119 Woodrow Wilson Birthplace
Woodrow Wilson Birthplace
July 19, 1964
Staunton (independent city) Birthplace of President Thomas Woodrow Wilson.
120 Wren Building, College of William and Mary
Wren Building, College of William and Mary
October 9, 1960
Williamsburg (independent city) Wren Building at the College of William and Mary.
121 Wythe House
April 15, 1970
Williamsburg (independent city) One of Virginia's finest Georgian brick townhouse and home of George Wythe.
122 Yeocomico Church
Yeocomico Church
April 15, 1970
Tucker Hill
Westmoreland Significant example of transitional Colonial architecture.

Historic areas administered by the National Park Service

National Historic Sites, National Historical Parks, National Memorials, and certain other areas listed in the National Park system are historic landmarks of national importance that are highly protected already, often before the inauguration of the NHL program in 1960, and are then often not also named NHLs per se. There are 13 of these in Virginia. The National Park Service lists these thirteen together with the NHLs in the state,[6] The Cedar Creek and Belle Grove National Historical Park and the Maggie L. Walker National Historic Site are also NHLs and are listed above. The remaining 11 are:

Landmark name
Image Date established[7] Location County Description
1 Appomattox Court House National Historical Park 2006 photograph August 13, 1935 Appomattox Appomattox
2 Arlington House, The Robert E. Lee Memorial 2004 photograph March 4, 1925 Arlington Arlington
3 Booker T. Washington National Monument Booker T. Washington National Monument April 2, 1956 Hardy Franklin
4 Colonial National Historical Park 1995 HAER photograph December 30, 1930 James City, York and Williamsburg (independent city)
5 Cumberland Gap National Historical Park photograph June 11, 1940 (shared with Kentucky and Tennessee)
6 Fredericksburg and Spotsylvania County Battlefields Memorial National Military Park 2007 photograph February 14, 1927 Fredericksburg, Chancellorsville, and Spotsylvania Spotsylvania
7 George Washington Birthplace National Monument 2007 photograph January 23, 1930 Colonial Beach Westmoreland
8 Harpers Ferry National Historical Park June 30, 1944 Harpers Ferry, WV (shared with Maryland and West Virginia)
9 Manassas National Battlefield Park cannon on battlefield May 10, 1940 Manassas Prince William Site of the First and Second Battles of Bull Run.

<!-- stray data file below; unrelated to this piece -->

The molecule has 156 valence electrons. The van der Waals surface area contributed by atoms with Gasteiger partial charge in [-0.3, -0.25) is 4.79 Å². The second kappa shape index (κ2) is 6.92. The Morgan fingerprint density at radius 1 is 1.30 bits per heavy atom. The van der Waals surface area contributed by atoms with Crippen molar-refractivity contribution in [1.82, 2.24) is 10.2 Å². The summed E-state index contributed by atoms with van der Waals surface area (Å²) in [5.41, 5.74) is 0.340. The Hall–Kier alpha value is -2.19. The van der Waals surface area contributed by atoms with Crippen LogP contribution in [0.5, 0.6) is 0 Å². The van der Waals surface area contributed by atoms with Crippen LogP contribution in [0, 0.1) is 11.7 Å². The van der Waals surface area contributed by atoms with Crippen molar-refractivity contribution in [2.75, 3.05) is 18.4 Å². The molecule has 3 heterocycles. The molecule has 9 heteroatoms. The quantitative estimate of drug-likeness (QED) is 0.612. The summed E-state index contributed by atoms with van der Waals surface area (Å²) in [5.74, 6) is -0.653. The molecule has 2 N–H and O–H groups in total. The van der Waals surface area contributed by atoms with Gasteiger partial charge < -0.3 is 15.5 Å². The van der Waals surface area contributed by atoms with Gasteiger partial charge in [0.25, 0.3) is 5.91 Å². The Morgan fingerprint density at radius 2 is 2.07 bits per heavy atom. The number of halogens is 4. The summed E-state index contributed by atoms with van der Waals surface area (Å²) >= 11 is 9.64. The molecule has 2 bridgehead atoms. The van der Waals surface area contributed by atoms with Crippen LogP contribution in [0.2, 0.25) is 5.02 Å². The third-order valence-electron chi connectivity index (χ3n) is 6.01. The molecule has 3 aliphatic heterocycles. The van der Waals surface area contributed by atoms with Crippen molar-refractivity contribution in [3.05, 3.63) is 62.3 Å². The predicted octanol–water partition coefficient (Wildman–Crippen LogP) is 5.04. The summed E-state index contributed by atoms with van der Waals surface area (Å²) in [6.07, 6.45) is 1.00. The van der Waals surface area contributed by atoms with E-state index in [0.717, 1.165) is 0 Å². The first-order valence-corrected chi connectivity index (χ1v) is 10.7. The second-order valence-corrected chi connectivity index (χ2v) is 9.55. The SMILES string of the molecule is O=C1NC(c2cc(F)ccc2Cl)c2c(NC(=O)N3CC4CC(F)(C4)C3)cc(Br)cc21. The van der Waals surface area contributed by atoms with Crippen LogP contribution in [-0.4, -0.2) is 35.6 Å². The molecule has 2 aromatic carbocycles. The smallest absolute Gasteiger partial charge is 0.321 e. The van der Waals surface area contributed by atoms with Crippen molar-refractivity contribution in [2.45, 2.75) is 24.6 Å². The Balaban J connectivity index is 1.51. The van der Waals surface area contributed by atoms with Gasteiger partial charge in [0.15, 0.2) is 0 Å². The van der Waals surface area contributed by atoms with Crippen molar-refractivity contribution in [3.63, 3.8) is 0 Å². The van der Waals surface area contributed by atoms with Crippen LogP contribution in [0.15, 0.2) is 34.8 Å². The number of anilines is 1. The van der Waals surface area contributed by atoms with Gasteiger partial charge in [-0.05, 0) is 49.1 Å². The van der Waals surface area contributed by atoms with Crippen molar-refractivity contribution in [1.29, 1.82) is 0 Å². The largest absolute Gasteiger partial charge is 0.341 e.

10 Petersburg National Battlefield re-enactors on Petersburg National Battlefield July 3, 1926 Petersburg, Hopewell, and more Petersburg (independent city), and Dinwiddie May include NHL Petersburg Breakthrough Battlefield, and does include NHL Five Forks Battlefield, both listed above, as well as other area.
11 Richmond National Battlefield Park Battle of Cold Harbor March 2, 1936 Richmond, Virginia and environs Richmond (independent city) 30 sites of American Civil War battles, including Gaines 'Mill, Glendale, and Malvern Hill, all sites of battles during the 1862 Seven Days Battles, as well as the 1864 battles of Cold Harbor and New Market Heights

National Historic Landmarks formerly in Virginia

While no National Historic Landmarks in Virginia have been de-designated,[8] one has been moved out of the state.

Landmark name Image Date designated Date moved Locality County Description
1 USS Sequoia (presidential yacht) 1968 HABS photograph December 23, 1987 Now in the District of Columbia.[9]
2 N.S. SAVANNAH (Nuclear Merchant Ship) July 17, 1991 Newport News
York First nuclear-powered cargo-passenger ship; now berthed in Baltimore, Maryland.

See also


  1. ^ Numbers represent an ordering by significant words. Various colorings, defined , differentiate National Historic Landmarks and historic districts from other NRHP buildings, structures, sites or objects.
  2. ^ The eight-digit number below each date is the number assigned to each location in the National Register Information System database, which can be viewed by clicking the number.
  3. ^ Bedini, Silvio A. (1999), The Life of Benjamin Banneker: The First African-American Man of Science, Second edition, Maryland Historical Society. ISBN 0-938420-59-3
  4. ^
  5. ^
  6. ^ These are listed on p.117 of "National Historic Landmarks Survey: List of National Historic Landmarks by State"
  7. ^ Date of listing as National Monument or similar designation, from various sources in articles indexed.
  8. ^ No Virginia sites are listed at National Historic Landmarks de-designation list.
  9. ^ "USS Sequoia Presidential Yacht". Sequoia Presidential Yacht Group. Retrieved 2008-04-13. 

External links

"National Register Information System". National Register of Historic Places.